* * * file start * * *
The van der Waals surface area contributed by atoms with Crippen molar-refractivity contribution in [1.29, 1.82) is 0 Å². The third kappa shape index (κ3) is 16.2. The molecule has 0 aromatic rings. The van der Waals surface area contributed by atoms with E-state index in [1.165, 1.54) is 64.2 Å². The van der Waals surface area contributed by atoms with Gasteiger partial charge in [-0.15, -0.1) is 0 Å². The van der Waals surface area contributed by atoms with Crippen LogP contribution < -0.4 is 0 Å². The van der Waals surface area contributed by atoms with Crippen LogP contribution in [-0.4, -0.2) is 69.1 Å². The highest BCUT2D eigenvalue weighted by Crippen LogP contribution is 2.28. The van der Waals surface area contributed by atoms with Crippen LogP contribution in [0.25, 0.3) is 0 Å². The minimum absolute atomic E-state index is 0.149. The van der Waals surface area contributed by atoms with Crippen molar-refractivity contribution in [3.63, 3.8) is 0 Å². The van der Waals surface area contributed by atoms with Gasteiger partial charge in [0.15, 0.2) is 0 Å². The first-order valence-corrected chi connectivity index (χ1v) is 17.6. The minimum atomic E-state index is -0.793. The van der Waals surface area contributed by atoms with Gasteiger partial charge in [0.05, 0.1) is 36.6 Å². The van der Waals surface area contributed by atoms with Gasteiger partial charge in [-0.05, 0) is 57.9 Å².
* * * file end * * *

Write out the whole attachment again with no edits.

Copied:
The van der Waals surface area contributed by atoms with Crippen molar-refractivity contribution in [1.29, 1.82) is 0 Å². The third kappa shape index (κ3) is 16.2. The molecule has 0 aromatic rings. The van der Waals surface area contributed by atoms with E-state index in [1.165, 1.54) is 64.2 Å². The van der Waals surface area contributed by atoms with Gasteiger partial charge in [-0.15, -0.1) is 0 Å². The van der Waals surface area contributed by atoms with Crippen LogP contribution < -0.4 is 0 Å². The van der Waals surface area contributed by atoms with Crippen LogP contribution in [-0.4, -0.2) is 69.1 Å². The highest BCUT2D eigenvalue weighted by Crippen LogP contribution is 2.28. The van der Waals surface area contributed by atoms with Crippen LogP contribution in [0.25, 0.3) is 0 Å². The minimum absolute atomic E-state index is 0.149. The van der Waals surface area contributed by atoms with Crippen molar-refractivity contribution in [3.63, 3.8) is 0 Å². The van der Waals surface area contributed by atoms with Gasteiger partial charge in [0.15, 0.2) is 0 Å². The first-order valence-corrected chi connectivity index (χ1v) is 17.6. The minimum atomic E-state index is -0.793. The van der Waals surface area contributed by atoms with Gasteiger partial charge in [0.05, 0.1) is 36.6 Å². The van der Waals surface area contributed by atoms with Gasteiger partial charge in [-0.05, 0) is 57.9 Å².